The investing world is similarly concerned with cash in a few specific ways:
- For investors in the "sustaining" or "distribution" phases of their lives, cash flows out of their portfolios may be a crucial part of their investment objectives. In the "old school" conception of fixed income investors (typically represented as retired, older folks on a pension), the cash coming out of their bond portfolios represents a significant portion of their monthly spending money.
- In formal terms, all investments are predicated on a simple cash in --> cash out formula: the rational investor chooses among investments based on the relative likelihood of improving their eventual cash position.
- In terms of asset allocation, cash represents an asset class with a mix of serious pros and cons. On the positive side: cash is a great parking place for funds to escape volatility; historically cash earned some nominal interest rate (in savings accounts, money market accounts, etc); cash on hand provides flexibility to take advantage of non-cash investment "deals" that come along. However, the con list of holding cash is long too. Among the disadvantages, the prime concern is related to return: based on historical numbers, the expected "real" return on cash is 0% ("real" return is adjusted for inflation), and in the current interest rate market the expected real return is actually negative. Choosing to allocate significant funds to cash in the present market is equivalent to accepting an expected negative return (albeit a small one) on that portion of the investor's overall assets.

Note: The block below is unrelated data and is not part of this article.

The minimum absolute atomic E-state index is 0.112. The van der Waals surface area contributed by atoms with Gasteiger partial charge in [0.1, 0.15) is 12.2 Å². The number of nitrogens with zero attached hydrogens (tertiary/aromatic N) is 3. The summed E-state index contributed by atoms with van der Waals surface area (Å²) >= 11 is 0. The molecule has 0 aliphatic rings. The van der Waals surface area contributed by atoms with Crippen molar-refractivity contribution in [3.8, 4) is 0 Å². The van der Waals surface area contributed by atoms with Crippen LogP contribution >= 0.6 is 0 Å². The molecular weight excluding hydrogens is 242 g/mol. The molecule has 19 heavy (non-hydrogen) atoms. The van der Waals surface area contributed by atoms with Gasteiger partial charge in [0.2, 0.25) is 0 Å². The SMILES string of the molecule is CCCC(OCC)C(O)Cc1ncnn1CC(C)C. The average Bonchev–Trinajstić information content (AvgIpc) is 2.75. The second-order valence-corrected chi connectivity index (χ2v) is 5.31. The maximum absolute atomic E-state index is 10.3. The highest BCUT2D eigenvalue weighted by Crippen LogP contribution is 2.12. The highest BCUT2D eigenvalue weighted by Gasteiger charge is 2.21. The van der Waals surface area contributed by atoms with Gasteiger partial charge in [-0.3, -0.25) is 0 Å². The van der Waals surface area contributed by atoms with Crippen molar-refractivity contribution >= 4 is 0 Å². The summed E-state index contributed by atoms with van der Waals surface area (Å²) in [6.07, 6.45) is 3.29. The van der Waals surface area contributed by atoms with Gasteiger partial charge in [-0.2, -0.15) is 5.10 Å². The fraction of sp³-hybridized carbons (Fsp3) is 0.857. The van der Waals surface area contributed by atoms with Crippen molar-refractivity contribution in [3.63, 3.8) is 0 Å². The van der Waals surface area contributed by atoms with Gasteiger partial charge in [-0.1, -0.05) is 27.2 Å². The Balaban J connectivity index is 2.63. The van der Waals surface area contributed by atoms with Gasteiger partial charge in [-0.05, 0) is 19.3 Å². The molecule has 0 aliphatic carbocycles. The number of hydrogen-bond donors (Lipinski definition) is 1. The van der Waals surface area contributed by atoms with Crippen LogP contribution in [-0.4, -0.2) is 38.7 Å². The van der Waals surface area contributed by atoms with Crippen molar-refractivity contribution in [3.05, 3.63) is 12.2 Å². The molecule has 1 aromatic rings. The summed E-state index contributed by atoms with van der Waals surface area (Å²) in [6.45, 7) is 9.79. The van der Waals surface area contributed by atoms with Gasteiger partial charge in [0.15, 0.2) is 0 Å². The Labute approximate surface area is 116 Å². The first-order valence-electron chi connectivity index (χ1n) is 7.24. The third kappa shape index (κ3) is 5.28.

As an investment adviser, I am constantly confronted with the decision to hold or invest cash on behalf of my clients. Today, as of this writing, approximately 3% of the funds under my management are held in interest bearing money markets, but as mentioned above the current interest rates are very low vs historical averages.
Is 3% too much or too little to hold in cash? Is there an "ideal" level for all investors?
My approach is to consider each client (or client household) individually and try to balance their desire for return (in line with their risk and objective profile) with practical requirements related to liquidity, expense management, opportunity costs, and on and on.